For this fragrance, Amouage brought to life an intense Rose, one that is resilient to withstand extreme weather yet gentle, welcoming and just like the mountains it calls home, rooted to stand the test of time. Texturing the Rose are red notes of Cinnamon and an earthy Jujube Honey Accord which along with Oakwood and Cedarwood paint the Al Hajar mountains in deep crimson hues.
Ms. Michalon-Bertier elaborates further on the materials:
I have used two different and innovative Rose extractions, allowing their majestic scents to unveil directly in the top note and then to reveal other facets in the heart of the composition. It is textured with Cinnamon Essential, which ‘smells red’ in my mind, but also with a surprising Jujube Honey Accord, recalling the specialty of the region. Finally, I have built a potent dry down with the heady, addictive notes of Oakwood, enhanced with Vetiver and Red Cedarwood.
Crimson Rocks’ official note list is as follows:
TOP NOTES: Pink Pepper CO2 & Cinnamon Bark Essential.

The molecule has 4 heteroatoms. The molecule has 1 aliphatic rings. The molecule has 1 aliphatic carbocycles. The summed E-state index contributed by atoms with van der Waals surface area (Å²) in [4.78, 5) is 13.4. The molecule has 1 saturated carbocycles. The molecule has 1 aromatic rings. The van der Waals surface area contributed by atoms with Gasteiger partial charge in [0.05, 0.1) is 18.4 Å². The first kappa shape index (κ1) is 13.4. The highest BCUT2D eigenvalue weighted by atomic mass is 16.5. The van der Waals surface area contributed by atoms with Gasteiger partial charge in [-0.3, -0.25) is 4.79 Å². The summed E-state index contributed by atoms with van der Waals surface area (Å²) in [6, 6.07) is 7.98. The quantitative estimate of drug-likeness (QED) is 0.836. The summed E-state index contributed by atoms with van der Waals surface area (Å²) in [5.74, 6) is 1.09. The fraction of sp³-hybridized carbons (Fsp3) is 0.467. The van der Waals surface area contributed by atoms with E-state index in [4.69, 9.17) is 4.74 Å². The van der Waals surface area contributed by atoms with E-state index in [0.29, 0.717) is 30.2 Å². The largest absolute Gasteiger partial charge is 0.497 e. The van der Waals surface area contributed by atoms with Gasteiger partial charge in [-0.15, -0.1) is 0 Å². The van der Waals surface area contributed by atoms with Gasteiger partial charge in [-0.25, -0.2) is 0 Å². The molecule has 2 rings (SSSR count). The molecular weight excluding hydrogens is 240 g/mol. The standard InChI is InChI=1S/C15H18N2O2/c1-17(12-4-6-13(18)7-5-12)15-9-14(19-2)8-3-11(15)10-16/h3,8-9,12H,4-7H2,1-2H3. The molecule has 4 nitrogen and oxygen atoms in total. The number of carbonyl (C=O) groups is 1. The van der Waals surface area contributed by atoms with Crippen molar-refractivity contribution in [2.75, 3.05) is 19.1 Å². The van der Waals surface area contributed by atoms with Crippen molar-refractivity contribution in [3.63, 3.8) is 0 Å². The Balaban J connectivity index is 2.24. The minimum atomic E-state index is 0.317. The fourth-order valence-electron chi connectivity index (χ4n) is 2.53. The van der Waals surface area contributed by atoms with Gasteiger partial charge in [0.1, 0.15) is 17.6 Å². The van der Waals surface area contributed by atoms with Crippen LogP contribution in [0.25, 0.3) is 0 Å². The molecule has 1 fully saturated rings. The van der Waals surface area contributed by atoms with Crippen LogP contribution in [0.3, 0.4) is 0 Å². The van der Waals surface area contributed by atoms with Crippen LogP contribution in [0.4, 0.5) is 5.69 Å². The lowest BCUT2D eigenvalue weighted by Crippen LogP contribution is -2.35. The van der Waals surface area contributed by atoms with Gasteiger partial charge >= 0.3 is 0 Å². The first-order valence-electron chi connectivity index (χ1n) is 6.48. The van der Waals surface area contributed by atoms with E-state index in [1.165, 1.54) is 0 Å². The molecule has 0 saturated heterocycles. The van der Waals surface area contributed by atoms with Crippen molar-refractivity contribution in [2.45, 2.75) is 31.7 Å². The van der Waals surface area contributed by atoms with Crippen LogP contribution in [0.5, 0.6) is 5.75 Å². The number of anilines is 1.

HEART NOTES: Rose Essential, Rose Ultimate, & Jujube Honey Accord.
BASE NOTES: Oakwood CO2, Cedarwood Atlas Oil & Vetiver Oil.
Crimson Rocks opens on my skin with a cinnamon-drenched rose followed by huge amounts of oaky woodiness that smells similar to the wood of bourbon or cognac barrels. The cinnamon is also somewhat woody, like that of cinnamon tree bark, but it is not so extreme on my skin as to resemble Red Hot candies or fiery cinnamon sweets. (It does, however, skew that way when I tested Crimson Rocks on a paper strip instead of skin. It also skews into Red Hot territory for many others, according to what I’ve read.) On me, the cumulative effect of everything is a spiced, slightly boozy woody-rose or a rose-woody fragrance. The two central chords — the rose and the woods— are co-equal in focus for the most part but there are also consistent shifts throughout Crimson Rocks’ opening on my skin where the woods sometimes overpower the rose and vice-versa.